Jerry Jones, owner of the red-hot Cowboys, unexpectedly hit it big with rookie Dak Prescott in the fourth round but still has an expected soft spot for deposed long-time starter Tony Romo.
In an exclusive interview with the Daily News in his midtown Manhattan hotel room Thursday afternoon, Jones made two predictions:
— There’s going to be a situation where Romo steps in and helps Dallas in its quest to get to Super Bowl LI in Houston.
— Even if Romo is the backup going into the offseason, Jones believes he will be able to talk him out of demanding a trade or his release so he can join a team where he could start.
If Romo gets into a meaningful regular season or playoff game in the next two months, it’s either because Prescott is injured or he is playing so poorly that Romo comes in to try and keep the season alive.
“I think Romo is going to get his opportunity,” Jones said. “I don’t want it to happen. But I think he may get his opportunity to get us a Super Bowl. While that’s a mixed bag when I think about it — that means you don’t have Dak out there — but it means, what a story, one for the ages, if he’d step in there and this year help us win a Super Bowl on the field with his skill. That can happen here. We’re not talking about a bus driver out there. We’re talking about a guy who can go out there and move our team.”
The Cowboys are 11-1 without Romo. Last year, they were 1-11 without him. Prescott has won 11 consecutive games, more than Hall of Famers Roger Staubach and Troy Aikman, more than Romo, more than any quarterback in Cowboys history.
Dallas can clinch the NFC East on Sunday night at MetLife Stadium with a victory over the Giants, and naturally Jones is in football heaven: Prescott is playing great and Romo, once he was back in uniform on Nov. 20 after suffering a compression fracture in his back this summer, has accepted his backup role and this week has been playing Eli Manning on the scout team.
Jones is not sticking pins in a Prescott voodoo doll. He’s all-in on the rookie. But there is precedent for exactly what Jones was talking about Thursday.
Tom Brady took over after Drew Bledsoe suffered a sheared blood vessel in his chest late in the second game of the 2001 season against the Jets. He didn’t play again until Brady injured his ankle in the first half of the AFC Championship Game. Bledsoe was a big reason New England won that game. Brady returned for the Super Bowl and led a game-winning drive to beat the Rams.
In the Dolphins’ perfect season in 1972, Bob Griese broke his leg and dislocated his ankle in the fifth game and Earl Morrall took over. Don Shula switched back to Griese during the AFC Championship Game and he finished off the unbeaten season by defeating Washington in the Super Bowl.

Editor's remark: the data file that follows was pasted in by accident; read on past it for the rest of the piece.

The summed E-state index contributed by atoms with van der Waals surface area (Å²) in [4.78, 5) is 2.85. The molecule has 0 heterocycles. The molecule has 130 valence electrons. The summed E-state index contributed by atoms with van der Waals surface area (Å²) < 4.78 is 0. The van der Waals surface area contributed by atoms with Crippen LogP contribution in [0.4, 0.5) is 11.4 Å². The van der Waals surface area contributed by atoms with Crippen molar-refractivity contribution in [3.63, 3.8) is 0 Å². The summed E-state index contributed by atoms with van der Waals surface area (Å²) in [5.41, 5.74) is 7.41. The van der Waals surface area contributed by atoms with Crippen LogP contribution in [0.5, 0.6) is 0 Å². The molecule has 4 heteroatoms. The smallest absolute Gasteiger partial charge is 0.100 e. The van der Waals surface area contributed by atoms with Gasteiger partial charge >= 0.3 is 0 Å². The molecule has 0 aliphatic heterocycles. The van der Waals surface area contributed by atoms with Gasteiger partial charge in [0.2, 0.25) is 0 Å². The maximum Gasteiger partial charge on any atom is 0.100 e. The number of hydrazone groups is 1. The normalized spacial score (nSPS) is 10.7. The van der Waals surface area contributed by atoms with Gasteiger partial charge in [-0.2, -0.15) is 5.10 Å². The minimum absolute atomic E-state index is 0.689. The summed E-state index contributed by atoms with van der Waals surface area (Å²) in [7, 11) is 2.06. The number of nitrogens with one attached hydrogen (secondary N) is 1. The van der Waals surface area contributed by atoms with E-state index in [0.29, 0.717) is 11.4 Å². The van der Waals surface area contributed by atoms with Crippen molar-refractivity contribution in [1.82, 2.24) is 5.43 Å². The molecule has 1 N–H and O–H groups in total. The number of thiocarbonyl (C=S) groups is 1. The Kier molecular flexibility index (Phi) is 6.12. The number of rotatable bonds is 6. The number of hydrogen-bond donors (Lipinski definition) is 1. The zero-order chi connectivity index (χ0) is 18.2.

Romo is 36 years old and due to make $14 million in 2017 with a salary cap number of $24.7 million. If the Cowboys cut him, they will have $19.6 million in dead money on their cap. Prescott signed a four-year, $2.7 million deal. He is making $450,000 this season and $540,000 in 2017. The collective bargaining agreement prevents the Cowboys from giving Prescott a new contract next year, which presents the chance for Jones to fit both quarterbacks into the salary cap.
“Because of where we are, we can afford it,” Jones said.
Romo (r.) conceded the starting role to Dak Prescott earlier this season.
No team can afford two big-money quarterbacks. But with Prescott not yet able to cash in, Jones said he thinks it could make more sense to allocate the resources to Romo, even if he’s the backup, than to a pass rusher in free agency.
“Unorthodox?” Jones said. “Absolutely.”
Jones said, “my intention” is for Romo to be back in Dallas next year.
Will Romo accept going into camp as the backup?
“I think Tony is going to compete. He will never accept it,” Jones said. “But do I think it is possible that he could be in Dallas and it’s good for him and good for us and be the smart thing to do? How many times have we ever seen one drawn up where you see that kind of depth at the quarterback position? How many times do you have to be reminded if we had the concussion protocol the way we had it today, Troy Aikman wouldn’t have played in the second Super Bowl.”
Aikman suffered a concussion in the 1993 NFC title game against the 49ers and with no week off before the Super Bowl, he played in the game but it’s a blur to him. Now the concussion protocol can keep players sidelined for several weeks. If it happens to Prescott next season, Jones wants Romo to be his QB.
He believes he can talk Romo into staying rather than pursuing an opportunity to finish his career elsewhere as a starter.
“I do,” he said. “I think if I ask Tony to go with us on that and let’s try to win a championship, I think, yes, he will.”
Romo, unlike Bledsoe 15 years ago, is not complaining. “Tony is investing in his teammates,” Jones said. “Everybody understands while he’s excited to be part of the team and he’s excited for the team, that he’s dying inside not to be out there competing. I underline the words dying inside. There are plenty of examples where high profile quarterbacks didn’t go down gracefully and step off the field gracefully. Lots of example of it. It’s just hard for that kind for competitor to do that.”
But when Romo made his concession speech last month, “he absolutely stepped up and was genuine and honest,” Jones said. “He let the air out of the controversy in front of the country when he stood up there and said, “I’m the backup quarterback.”
If Jones is right in his predictions, Romo will get an opportunity to help the ‘Boys get to the Super Bowl for the first time in two decades and then be back in Dallas next season.
Source: NY Daily News Headlines Sports News